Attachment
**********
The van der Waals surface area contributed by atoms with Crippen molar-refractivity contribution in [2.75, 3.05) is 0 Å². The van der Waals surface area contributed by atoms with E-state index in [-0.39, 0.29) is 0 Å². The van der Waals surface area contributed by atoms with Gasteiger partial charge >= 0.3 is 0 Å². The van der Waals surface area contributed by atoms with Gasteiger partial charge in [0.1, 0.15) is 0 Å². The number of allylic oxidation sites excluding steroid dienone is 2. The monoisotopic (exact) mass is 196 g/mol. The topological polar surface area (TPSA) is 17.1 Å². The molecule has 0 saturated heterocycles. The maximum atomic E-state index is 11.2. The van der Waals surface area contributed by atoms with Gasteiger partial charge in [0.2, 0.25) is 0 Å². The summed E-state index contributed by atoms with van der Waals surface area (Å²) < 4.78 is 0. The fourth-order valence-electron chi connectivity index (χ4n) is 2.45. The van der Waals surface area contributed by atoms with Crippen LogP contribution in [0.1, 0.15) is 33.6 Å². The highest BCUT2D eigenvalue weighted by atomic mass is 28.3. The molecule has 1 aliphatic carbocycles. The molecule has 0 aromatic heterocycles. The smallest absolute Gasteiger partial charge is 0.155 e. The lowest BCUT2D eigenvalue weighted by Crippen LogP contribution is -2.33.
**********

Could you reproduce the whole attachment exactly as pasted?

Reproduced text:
The van der Waals surface area contributed by atoms with Crippen molar-refractivity contribution in [2.75, 3.05) is 0 Å². The van der Waals surface area contributed by atoms with E-state index in [-0.39, 0.29) is 0 Å². The van der Waals surface area contributed by atoms with Gasteiger partial charge >= 0.3 is 0 Å². The van der Waals surface area contributed by atoms with Gasteiger partial charge in [0.1, 0.15) is 0 Å². The number of allylic oxidation sites excluding steroid dienone is 2. The monoisotopic (exact) mass is 196 g/mol. The topological polar surface area (TPSA) is 17.1 Å². The molecule has 0 saturated heterocycles. The maximum atomic E-state index is 11.2. The van der Waals surface area contributed by atoms with Gasteiger partial charge in [0.2, 0.25) is 0 Å². The summed E-state index contributed by atoms with van der Waals surface area (Å²) < 4.78 is 0. The fourth-order valence-electron chi connectivity index (χ4n) is 2.45. The van der Waals surface area contributed by atoms with Crippen LogP contribution in [0.1, 0.15) is 33.6 Å². The highest BCUT2D eigenvalue weighted by atomic mass is 28.3. The molecule has 1 aliphatic carbocycles. The molecule has 0 aromatic heterocycles. The smallest absolute Gasteiger partial charge is 0.155 e. The lowest BCUT2D eigenvalue weighted by Crippen LogP contribution is -2.33.